Tampa hasn’t had a big hurricane in 96 years. That’s about to change

People walk out onto what would normally be 4 feet of water in Old Tampa Bay, on Sept. 10, 2017, in Tampa, Fla. Hurricane Irma, which was expected to pummel the area, and an unusual low tide pushed water out of the bay.
(Chris O’Meara / Associated Press)

It has been nearly a century since the Tampa Bay area was in the bull’s-eye of a major hurricane. That changed when Hurricane Irma veered north Sunday and began barreling toward the twin-cities metropolis of Tampa and St. Peterburg and the western coast of the Florida peninsula.

Winds from Irma, which was downgraded Sunday to a Category 2 storm, started battering the region in the evening. And the National Hurricane Center warned that Tampa Bay, home to about 3 million Floridians, could see storm surges of between 2 and 4 feet.

But a sudden turn to the northeast spared Tampa the worst of Irma’s savagery.

Earlier in the day, Gov. Rick Scott had said that flooding was expected along the entire west coast of Florida — “and this has increased to 15 feet of impact above ground level in southwest Florida.”.


Such conditions would have been a recipe for a disaster similar to one that struck the Tampa Bay-St. Petersburg metro area on Oct. 25, 1921.

According to the National Weather Service, the so-called Tarpon Springs Hurricane, which was not officially named, made landfall as a powerful Category 3 storm just north of Tarpon Springs, a city on central Florida’s Gulf Coast.

A storm surge estimated at 11 feet destroyed substantial portions of the sea wall and inundated areas in Bayshore and Tarpon Springs.

Many vessels were smashed against the docks by waves, and the hurricane wreaked havoc on structures in the bay area, especially at Edgewater Park, the Hendry and Knight Channel and Palmetto Beach where many buildings were destroyed, the National Weather Service in the Tampa Bay area reported in a 2011 video presentation posted on its Facebook page.

“Waves from the bay were almost breaking in the streets of Ybor City,” Tampa’s historic Latin Quarter, it said.


At least eight people were confirmed killed during the storm, most of them from drowning as a storm surge inundated areas along the shore, the weather service said.

The Tampa Bay area, then home to about 10,000 people, had not seen such a destructive storm since 1848, when the so-called Great Gale was reported to have destroyed many of the structures that were then standing. But few records are available about that storm.

Florida’s southwest was pummeled again in 2004 when Hurricane Charley wreaked havoc in Charlotte County and in 2005 when Hurricane Wilma slammed into Collier County, whose county seat is East Naples.

On its website, the city of Tampa describes itself as “an amazing place to live, work, and visit,” but there is an acknowledgment that because of its coastal location, topography and large population, the city is “significantly vulnerable to a wide array of hazards, including hurricanes, floods, tornadoes, and sinkholes.”

Many parts of downtown Tampa are new and built close to the bay, which is gradually being pulled into the Gulf of Mexico.

On Sunday, residents took to social media to post photos and video taken from drones showing that Irma had pulled water from Tampa Bay area waterways, including Hillsborough Bay, which was covered in mud, according to a view from nearby Bayshore Boulevard.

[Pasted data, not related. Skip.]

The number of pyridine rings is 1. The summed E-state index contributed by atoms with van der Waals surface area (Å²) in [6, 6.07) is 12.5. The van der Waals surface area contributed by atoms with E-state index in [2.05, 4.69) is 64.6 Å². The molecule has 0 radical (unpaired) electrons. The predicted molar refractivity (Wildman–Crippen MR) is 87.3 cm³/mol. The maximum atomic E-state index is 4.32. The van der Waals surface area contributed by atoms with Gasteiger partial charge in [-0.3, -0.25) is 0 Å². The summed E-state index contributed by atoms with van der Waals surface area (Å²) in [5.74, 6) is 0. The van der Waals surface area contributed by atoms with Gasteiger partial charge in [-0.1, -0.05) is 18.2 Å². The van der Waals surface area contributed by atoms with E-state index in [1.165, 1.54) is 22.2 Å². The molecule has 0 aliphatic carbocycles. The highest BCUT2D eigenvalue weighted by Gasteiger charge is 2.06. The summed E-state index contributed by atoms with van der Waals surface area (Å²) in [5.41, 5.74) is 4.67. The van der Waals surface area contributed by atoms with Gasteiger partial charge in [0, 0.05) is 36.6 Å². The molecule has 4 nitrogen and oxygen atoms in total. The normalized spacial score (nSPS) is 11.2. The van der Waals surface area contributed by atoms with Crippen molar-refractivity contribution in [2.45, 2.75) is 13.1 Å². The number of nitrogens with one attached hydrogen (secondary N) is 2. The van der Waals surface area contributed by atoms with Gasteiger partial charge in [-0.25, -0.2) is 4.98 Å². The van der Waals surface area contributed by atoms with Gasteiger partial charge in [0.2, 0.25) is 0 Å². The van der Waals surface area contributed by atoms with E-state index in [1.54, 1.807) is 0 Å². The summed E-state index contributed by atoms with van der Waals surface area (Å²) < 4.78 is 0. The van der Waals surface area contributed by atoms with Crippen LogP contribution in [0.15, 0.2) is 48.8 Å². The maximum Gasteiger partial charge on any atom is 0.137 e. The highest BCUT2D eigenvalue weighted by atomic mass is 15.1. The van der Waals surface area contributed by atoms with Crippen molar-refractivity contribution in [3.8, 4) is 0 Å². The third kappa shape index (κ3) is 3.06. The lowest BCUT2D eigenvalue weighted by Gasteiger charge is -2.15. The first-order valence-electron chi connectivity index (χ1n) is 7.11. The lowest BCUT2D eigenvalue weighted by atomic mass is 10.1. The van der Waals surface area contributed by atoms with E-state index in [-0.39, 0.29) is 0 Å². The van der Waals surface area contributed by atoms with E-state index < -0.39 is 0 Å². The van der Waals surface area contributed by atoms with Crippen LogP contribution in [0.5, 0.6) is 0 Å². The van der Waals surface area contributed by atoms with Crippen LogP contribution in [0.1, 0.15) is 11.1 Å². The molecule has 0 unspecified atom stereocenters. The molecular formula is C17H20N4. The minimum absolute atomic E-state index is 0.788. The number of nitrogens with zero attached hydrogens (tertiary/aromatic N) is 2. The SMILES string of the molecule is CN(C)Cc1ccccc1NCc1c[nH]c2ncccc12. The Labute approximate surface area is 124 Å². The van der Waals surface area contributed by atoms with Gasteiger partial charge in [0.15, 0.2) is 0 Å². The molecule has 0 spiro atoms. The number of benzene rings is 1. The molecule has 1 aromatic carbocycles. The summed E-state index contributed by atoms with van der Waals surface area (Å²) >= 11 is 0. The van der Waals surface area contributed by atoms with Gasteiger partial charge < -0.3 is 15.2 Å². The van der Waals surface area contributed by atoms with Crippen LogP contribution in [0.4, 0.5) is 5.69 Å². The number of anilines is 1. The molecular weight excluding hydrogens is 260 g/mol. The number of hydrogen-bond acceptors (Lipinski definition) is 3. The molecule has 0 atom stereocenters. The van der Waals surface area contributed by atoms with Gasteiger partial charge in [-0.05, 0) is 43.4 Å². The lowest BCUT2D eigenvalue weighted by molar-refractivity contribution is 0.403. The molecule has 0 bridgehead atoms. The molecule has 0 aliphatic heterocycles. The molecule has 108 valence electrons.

Paul Dellegatto, a meteorologist for Fox 13 in Tampa, told the network that “strong east winds from the storm were pushing water south out of the bays and bayous.”

Storm surges were expected to refill the waterways and could produce heavy flooding. The region is prone to flooding even during average rain events, and it was unclear how the storm drainage systems, which are old and in need of replacement, would fare.

St. Petersburg was instructed last year by the Florida Department of Environmental Protection to replace the city’s drainage system after heavy flooding from Hurricane Hermine, a smaller Category 1 storm. But officials say it’s going to take years to do that, and the process has barely begun.

The National Weather Service warned in its video presentation on the 1921 storm that, given the scale of urban development in the Tampa Bay area over the years, the impact of another major hurricane event “could be catastrophic.”


Many residents of Tampa were taking no chances. By Wednesday, stores had begun to empty of water, bread and other staples. Lines had formed at gas stations, and many people were just waiting for official word to get out.

Orders for mandatory evacuations in the Tampa Bay area began to arrive Thursday for low-lying beach communities and for people living in mobile homes and were extended to other areas as the storm’s trajectory changed. In Pinellas County, where St. Petersburg is located, about 260,000 were eventually advised to leave.

Many Florida attractions, such as Busch Gardens in Tampa, were closed and flamingos and other animals were shepherded to shelters.

Many residents, who had not expected their city to land in Irma’s crosshairs, expressed alarm on social media.

“I honestly don’t know what’s scarier - the fact #Tampa hasn’t been hit directly by a hurricane since 1921 or that #hurricanirma is the,” one Twitter user wrote without completing her thought. “I was born and raised in #TampaBay have never called anywhere else home. I’m scared for my city, my friends and all the people of Tampa.”


Special correspondent Neuhaus reported from Miami and Times staff writer Simmons from Los Angeles.

Follow me @AMSimmons1 on Twitter.


9:21 p.m.: This article was updated with the National Hurricane Center downgrading the forecast effects in the Tampa Bay area.


This article was originally published at 7:45 p.m.